SARATOGA SPRINGS — The first of two public hearings regarding the city’s 2021 budget will be staged at 6:45 p.m. Tuesday, Oct. 20. The proposed budget, at just under $41.9 million, is approximately $6.8 million less than the originally adopted budget for this year.
“The 2021 Comprehensive Budget is driven by reduced revenue due to the effect of the pandemic on the national, state, and city economy,” said city Finance Commissioner Michele Madigan, who introduced the proposed budget to the City Council earlier this month.
Due to the pandemic, 2020 current revenue projections are about $12 million less than the $48.7 million represented by the 2020 adopted budget, and 2021 revenue is estimated at $6.8 million less than the adopted 2020 budget, resulting in available revenue of approximately $41.9 million for 2021, Madigan said.
To partially off-set a pandemic-induced financial shortfall, discussions about employee lay-offs – which would cut costs, and property tax increases – which would increase revenue, are on the table.
Year-to-date sales tax collection through August 2020 is 22.43% lower than the same period in 2019, NY has held back 20% of state revenue sharing for municipalities, and NYRA Admissions Tax, which provided the city just under $430,000 in 2019, was this year non-existent with no public admissions to the summer meet.
“The city budget is one of our most important policy documents. It will also be key to the city’s financial recovery from the COVID-19 pandemic. The pandemic is an extraordinary event for our city, a year-round destination accustomed to numerous activities, special events, with substantial citizen and visitor participation,” Madigan said.
“City taxpayers have enjoyed a stable tax rate for an unprecedented 8 years of my tenure as Commissioner of Finance,” Madigan said. “For the first time during my tenure, we have suggested a noteworthy tax levy increase over 2020 in the amount of 6%.” That 6% increase in property tax rates would generate $949,000 in revenue for 2021. It would increase the property tax payment on a home assessed at $200K by $6 per month, or $72 per year; a home assessed at $400,000 by $12 per month or $144 per year, and so on.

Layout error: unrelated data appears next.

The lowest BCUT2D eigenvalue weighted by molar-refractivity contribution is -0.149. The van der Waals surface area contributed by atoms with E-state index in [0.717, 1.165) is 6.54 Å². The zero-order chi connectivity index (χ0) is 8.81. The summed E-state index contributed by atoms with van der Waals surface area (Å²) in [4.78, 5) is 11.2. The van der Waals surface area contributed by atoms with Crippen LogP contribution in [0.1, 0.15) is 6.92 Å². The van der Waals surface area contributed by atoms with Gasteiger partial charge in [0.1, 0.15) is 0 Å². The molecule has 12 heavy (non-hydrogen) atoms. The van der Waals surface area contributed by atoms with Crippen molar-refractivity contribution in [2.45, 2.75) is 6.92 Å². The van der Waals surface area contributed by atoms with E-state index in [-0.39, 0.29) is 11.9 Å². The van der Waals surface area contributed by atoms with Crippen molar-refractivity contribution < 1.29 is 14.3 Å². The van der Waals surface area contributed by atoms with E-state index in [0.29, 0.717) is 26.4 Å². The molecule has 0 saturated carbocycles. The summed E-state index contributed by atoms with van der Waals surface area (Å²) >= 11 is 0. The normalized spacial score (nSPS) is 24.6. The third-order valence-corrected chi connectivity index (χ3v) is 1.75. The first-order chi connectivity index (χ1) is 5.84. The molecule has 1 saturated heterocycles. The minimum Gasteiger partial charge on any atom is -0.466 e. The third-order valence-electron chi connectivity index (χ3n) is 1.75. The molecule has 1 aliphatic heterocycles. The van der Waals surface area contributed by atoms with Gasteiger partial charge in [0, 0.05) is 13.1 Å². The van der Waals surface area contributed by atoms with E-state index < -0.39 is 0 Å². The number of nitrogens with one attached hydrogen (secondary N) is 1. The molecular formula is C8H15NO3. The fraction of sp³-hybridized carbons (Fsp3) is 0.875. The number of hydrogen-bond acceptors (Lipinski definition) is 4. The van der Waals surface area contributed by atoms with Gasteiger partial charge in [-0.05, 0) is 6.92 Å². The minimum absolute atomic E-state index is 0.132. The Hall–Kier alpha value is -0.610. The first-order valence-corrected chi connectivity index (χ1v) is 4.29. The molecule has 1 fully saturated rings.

The city’s single largest expenditure is personnel service. This, together with benefits, represents about 84% of the total General Operating Budget and includes wages, social security, retirement, and healthcare benefits.
Budgeted expense reductions include a 10% cut in all wage appropriations for full-time employees, serving to mitigate the number of required layoffs, and lessen the impact to police, fire, and DPW labor and other wage lines. Absent federal fiscal stimulus, layoffs will be required. In addition to the 10% across the board pay cut that has been budgeted, additional staff reductions are included for DPW labor lines at 25%; and for DPS at 15% for police and fire personnel lines.
“The 2021 Comprehensive Budget is a plan designed to be amended if further revenue becomes available – such as much needed assistance to local municipalities from the Federal Government,” Madigan said. “While there are few layoffs that require a January 1 target, additional layoffs are not off the table. The Departments of Public Works and Public Safety, which are the departments with the largest personnel lines, will each require a plan to work through year-end 2021.” The proposed budget, she said, is designed to be fluid and flexible as the new post-pandemic economy develops, “specifically designed to prepare us for our challenges, while being amendable as new revenue and expense information is available and opportunities unfold. “
Tuesday’s council meeting marks the first public hearing of the budget. While the first floor of the newly renovated City Hall had reopened to the public for a handful of meetings recently, the city announced that beginning this week, City Council meetings will be closed to the public for in-person engagement. The announcement was posted on the city’s social media page, where it appears public comments have also recently been altogether disabled or restricted. According to the post, meetings absent of a physical public will continue “until the Music Hall at City Hall is functional as a public meeting space.”
A livestream (and subsequent recording) of the meeting will be posted on the city’s website, the public will be able to participate in public hearings and public comment during the meeting via Zoom, according to the city.
The line-by-line 190-page budget proposal and accompanying documentation is available for viewing on the city’s website.